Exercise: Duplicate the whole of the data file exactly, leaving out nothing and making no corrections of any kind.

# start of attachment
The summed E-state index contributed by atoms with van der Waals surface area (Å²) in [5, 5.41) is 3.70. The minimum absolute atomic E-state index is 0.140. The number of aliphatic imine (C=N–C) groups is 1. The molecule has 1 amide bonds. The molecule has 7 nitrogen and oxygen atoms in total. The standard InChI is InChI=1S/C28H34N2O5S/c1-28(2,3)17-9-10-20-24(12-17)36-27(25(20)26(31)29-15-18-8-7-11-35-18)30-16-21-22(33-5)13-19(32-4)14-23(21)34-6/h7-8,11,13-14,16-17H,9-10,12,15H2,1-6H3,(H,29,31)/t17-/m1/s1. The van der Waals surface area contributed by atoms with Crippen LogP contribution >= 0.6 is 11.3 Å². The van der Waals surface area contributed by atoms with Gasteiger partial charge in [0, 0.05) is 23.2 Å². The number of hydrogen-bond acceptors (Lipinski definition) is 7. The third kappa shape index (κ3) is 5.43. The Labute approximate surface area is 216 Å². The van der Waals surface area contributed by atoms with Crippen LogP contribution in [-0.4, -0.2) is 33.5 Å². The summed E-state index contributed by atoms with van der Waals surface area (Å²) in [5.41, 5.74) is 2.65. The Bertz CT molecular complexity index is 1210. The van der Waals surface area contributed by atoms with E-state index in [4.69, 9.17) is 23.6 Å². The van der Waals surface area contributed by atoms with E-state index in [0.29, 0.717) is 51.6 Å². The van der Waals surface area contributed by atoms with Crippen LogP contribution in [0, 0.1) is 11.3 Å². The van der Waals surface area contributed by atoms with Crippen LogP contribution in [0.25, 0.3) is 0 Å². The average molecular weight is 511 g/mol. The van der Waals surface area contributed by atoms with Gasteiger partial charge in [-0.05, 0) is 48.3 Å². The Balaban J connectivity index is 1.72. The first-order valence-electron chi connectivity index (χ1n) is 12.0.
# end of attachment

The summed E-state index contributed by atoms with van der Waals surface area (Å²) in [5, 5.41) is 3.70. The minimum absolute atomic E-state index is 0.140. The number of aliphatic imine (C=N–C) groups is 1. The molecule has 1 amide bonds. The molecule has 7 nitrogen and oxygen atoms in total. The standard InChI is InChI=1S/C28H34N2O5S/c1-28(2,3)17-9-10-20-24(12-17)36-27(25(20)26(31)29-15-18-8-7-11-35-18)30-16-21-22(33-5)13-19(32-4)14-23(21)34-6/h7-8,11,13-14,16-17H,9-10,12,15H2,1-6H3,(H,29,31)/t17-/m1/s1. The van der Waals surface area contributed by atoms with Crippen LogP contribution >= 0.6 is 11.3 Å². The van der Waals surface area contributed by atoms with Gasteiger partial charge in [0, 0.05) is 23.2 Å². The number of hydrogen-bond acceptors (Lipinski definition) is 7. The third kappa shape index (κ3) is 5.43. The Labute approximate surface area is 216 Å². The van der Waals surface area contributed by atoms with Crippen LogP contribution in [-0.4, -0.2) is 33.5 Å². The summed E-state index contributed by atoms with van der Waals surface area (Å²) in [5.41, 5.74) is 2.65. The Bertz CT molecular complexity index is 1210. The van der Waals surface area contributed by atoms with E-state index in [4.69, 9.17) is 23.6 Å². The van der Waals surface area contributed by atoms with E-state index in [0.29, 0.717) is 51.6 Å². The van der Waals surface area contributed by atoms with Crippen LogP contribution in [0, 0.1) is 11.3 Å². The van der Waals surface area contributed by atoms with Crippen LogP contribution in [0.25, 0.3) is 0 Å². The average molecular weight is 511 g/mol. The van der Waals surface area contributed by atoms with Gasteiger partial charge in [-0.05, 0) is 48.3 Å². The Balaban J connectivity index is 1.72. The first-order valence-electron chi connectivity index (χ1n) is 12.0.